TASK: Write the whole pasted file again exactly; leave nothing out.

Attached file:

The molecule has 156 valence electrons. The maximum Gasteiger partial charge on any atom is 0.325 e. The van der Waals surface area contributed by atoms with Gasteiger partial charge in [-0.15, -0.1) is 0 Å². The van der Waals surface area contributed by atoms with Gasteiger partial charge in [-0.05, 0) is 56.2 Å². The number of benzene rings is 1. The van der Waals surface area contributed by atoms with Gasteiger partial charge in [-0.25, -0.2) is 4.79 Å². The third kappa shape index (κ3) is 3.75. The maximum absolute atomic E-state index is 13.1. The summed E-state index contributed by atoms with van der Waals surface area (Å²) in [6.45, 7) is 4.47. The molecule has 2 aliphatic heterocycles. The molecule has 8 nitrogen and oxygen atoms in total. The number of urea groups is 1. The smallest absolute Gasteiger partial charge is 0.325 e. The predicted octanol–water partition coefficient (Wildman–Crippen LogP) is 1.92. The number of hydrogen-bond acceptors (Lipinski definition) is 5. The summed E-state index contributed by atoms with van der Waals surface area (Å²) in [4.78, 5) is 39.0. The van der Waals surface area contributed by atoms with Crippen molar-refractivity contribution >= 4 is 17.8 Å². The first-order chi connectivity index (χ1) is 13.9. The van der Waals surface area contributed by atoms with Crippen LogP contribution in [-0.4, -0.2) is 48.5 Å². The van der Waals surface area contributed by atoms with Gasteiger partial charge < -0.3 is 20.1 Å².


The molecule has 156 valence electrons. The maximum Gasteiger partial charge on any atom is 0.325 e. The van der Waals surface area contributed by atoms with Gasteiger partial charge in [-0.15, -0.1) is 0 Å². The van der Waals surface area contributed by atoms with Gasteiger partial charge in [-0.05, 0) is 56.2 Å². The number of benzene rings is 1. The van der Waals surface area contributed by atoms with Gasteiger partial charge in [-0.25, -0.2) is 4.79 Å². The third kappa shape index (κ3) is 3.75. The maximum absolute atomic E-state index is 13.1. The summed E-state index contributed by atoms with van der Waals surface area (Å²) in [6.45, 7) is 4.47. The molecule has 2 aliphatic heterocycles. The molecule has 8 nitrogen and oxygen atoms in total. The number of urea groups is 1. The smallest absolute Gasteiger partial charge is 0.325 e. The predicted octanol–water partition coefficient (Wildman–Crippen LogP) is 1.92. The number of hydrogen-bond acceptors (Lipinski definition) is 5. The summed E-state index contributed by atoms with van der Waals surface area (Å²) in [4.78, 5) is 39.0. The van der Waals surface area contributed by atoms with Crippen molar-refractivity contribution >= 4 is 17.8 Å². The first-order chi connectivity index (χ1) is 13.9. The van der Waals surface area contributed by atoms with Crippen LogP contribution in [-0.4, -0.2) is 48.5 Å². The van der Waals surface area contributed by atoms with Gasteiger partial charge < -0.3 is 20.1 Å².